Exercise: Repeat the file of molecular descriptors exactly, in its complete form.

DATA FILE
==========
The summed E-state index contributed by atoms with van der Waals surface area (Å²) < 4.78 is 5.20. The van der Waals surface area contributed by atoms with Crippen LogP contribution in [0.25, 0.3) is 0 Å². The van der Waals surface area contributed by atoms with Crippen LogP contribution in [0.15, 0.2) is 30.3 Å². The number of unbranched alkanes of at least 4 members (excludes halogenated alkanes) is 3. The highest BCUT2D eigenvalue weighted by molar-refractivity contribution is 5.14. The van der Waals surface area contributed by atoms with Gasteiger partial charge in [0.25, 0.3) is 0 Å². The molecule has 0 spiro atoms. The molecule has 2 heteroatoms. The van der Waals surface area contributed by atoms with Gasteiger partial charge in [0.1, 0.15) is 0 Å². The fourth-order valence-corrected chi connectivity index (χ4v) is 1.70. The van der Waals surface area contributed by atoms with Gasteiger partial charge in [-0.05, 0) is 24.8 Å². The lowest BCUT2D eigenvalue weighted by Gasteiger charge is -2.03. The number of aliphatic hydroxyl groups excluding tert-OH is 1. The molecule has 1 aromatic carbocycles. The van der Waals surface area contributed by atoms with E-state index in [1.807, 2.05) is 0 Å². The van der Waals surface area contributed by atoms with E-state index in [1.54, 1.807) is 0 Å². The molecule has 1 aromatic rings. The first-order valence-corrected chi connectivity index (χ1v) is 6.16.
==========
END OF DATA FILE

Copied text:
The summed E-state index contributed by atoms with van der Waals surface area (Å²) < 4.78 is 5.20. The van der Waals surface area contributed by atoms with Crippen LogP contribution in [0.25, 0.3) is 0 Å². The van der Waals surface area contributed by atoms with Crippen LogP contribution in [0.15, 0.2) is 30.3 Å². The number of unbranched alkanes of at least 4 members (excludes halogenated alkanes) is 3. The highest BCUT2D eigenvalue weighted by molar-refractivity contribution is 5.14. The van der Waals surface area contributed by atoms with Gasteiger partial charge in [0.25, 0.3) is 0 Å². The molecule has 0 spiro atoms. The molecule has 2 heteroatoms. The van der Waals surface area contributed by atoms with Gasteiger partial charge in [0.1, 0.15) is 0 Å². The fourth-order valence-corrected chi connectivity index (χ4v) is 1.70. The van der Waals surface area contributed by atoms with Gasteiger partial charge in [-0.05, 0) is 24.8 Å². The lowest BCUT2D eigenvalue weighted by Gasteiger charge is -2.03. The number of aliphatic hydroxyl groups excluding tert-OH is 1. The molecule has 1 aromatic carbocycles. The van der Waals surface area contributed by atoms with E-state index in [1.807, 2.05) is 0 Å². The van der Waals surface area contributed by atoms with E-state index in [1.54, 1.807) is 0 Å². The molecule has 1 aromatic rings. The first-order valence-corrected chi connectivity index (χ1v) is 6.16.